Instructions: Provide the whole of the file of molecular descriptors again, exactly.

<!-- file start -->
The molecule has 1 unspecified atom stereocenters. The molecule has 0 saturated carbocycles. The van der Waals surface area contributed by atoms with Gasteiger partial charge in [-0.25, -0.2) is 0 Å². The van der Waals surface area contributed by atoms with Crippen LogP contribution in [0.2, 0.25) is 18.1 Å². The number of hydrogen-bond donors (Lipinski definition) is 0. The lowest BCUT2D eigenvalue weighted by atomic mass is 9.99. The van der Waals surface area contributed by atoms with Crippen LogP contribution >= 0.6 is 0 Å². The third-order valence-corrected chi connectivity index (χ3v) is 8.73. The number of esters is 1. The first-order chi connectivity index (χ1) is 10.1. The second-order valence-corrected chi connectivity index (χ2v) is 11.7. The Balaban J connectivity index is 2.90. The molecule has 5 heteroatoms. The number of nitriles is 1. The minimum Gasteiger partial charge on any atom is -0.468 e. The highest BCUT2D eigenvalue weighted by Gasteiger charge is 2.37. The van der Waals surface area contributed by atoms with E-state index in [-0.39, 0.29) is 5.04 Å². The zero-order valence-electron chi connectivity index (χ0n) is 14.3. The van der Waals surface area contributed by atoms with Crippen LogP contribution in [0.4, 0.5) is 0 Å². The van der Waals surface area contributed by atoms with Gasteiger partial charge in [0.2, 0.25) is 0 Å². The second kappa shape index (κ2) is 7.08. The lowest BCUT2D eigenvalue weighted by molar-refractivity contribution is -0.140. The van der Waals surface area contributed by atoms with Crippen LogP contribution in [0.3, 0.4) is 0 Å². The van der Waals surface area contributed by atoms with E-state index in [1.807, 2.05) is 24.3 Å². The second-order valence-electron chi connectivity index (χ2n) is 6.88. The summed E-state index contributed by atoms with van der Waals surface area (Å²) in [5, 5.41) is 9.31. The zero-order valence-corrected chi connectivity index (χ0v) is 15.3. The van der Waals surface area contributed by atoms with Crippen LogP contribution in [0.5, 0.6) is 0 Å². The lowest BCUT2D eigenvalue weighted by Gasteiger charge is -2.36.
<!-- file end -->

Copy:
The molecule has 1 unspecified atom stereocenters. The molecule has 0 saturated carbocycles. The van der Waals surface area contributed by atoms with Gasteiger partial charge in [-0.25, -0.2) is 0 Å². The van der Waals surface area contributed by atoms with Crippen LogP contribution in [0.2, 0.25) is 18.1 Å². The number of hydrogen-bond donors (Lipinski definition) is 0. The lowest BCUT2D eigenvalue weighted by atomic mass is 9.99. The van der Waals surface area contributed by atoms with Crippen LogP contribution >= 0.6 is 0 Å². The third-order valence-corrected chi connectivity index (χ3v) is 8.73. The number of esters is 1. The first-order chi connectivity index (χ1) is 10.1. The second-order valence-corrected chi connectivity index (χ2v) is 11.7. The Balaban J connectivity index is 2.90. The molecule has 5 heteroatoms. The number of nitriles is 1. The minimum Gasteiger partial charge on any atom is -0.468 e. The highest BCUT2D eigenvalue weighted by Gasteiger charge is 2.37. The van der Waals surface area contributed by atoms with E-state index in [-0.39, 0.29) is 5.04 Å². The zero-order valence-electron chi connectivity index (χ0n) is 14.3. The van der Waals surface area contributed by atoms with Crippen LogP contribution in [0.4, 0.5) is 0 Å². The van der Waals surface area contributed by atoms with Gasteiger partial charge in [0.2, 0.25) is 0 Å². The second kappa shape index (κ2) is 7.08. The lowest BCUT2D eigenvalue weighted by molar-refractivity contribution is -0.140. The van der Waals surface area contributed by atoms with Crippen LogP contribution in [0.3, 0.4) is 0 Å². The van der Waals surface area contributed by atoms with E-state index in [1.807, 2.05) is 24.3 Å². The second-order valence-electron chi connectivity index (χ2n) is 6.88. The summed E-state index contributed by atoms with van der Waals surface area (Å²) in [5, 5.41) is 9.31. The zero-order valence-corrected chi connectivity index (χ0v) is 15.3. The van der Waals surface area contributed by atoms with Crippen LogP contribution in [0.5, 0.6) is 0 Å². The lowest BCUT2D eigenvalue weighted by Gasteiger charge is -2.36.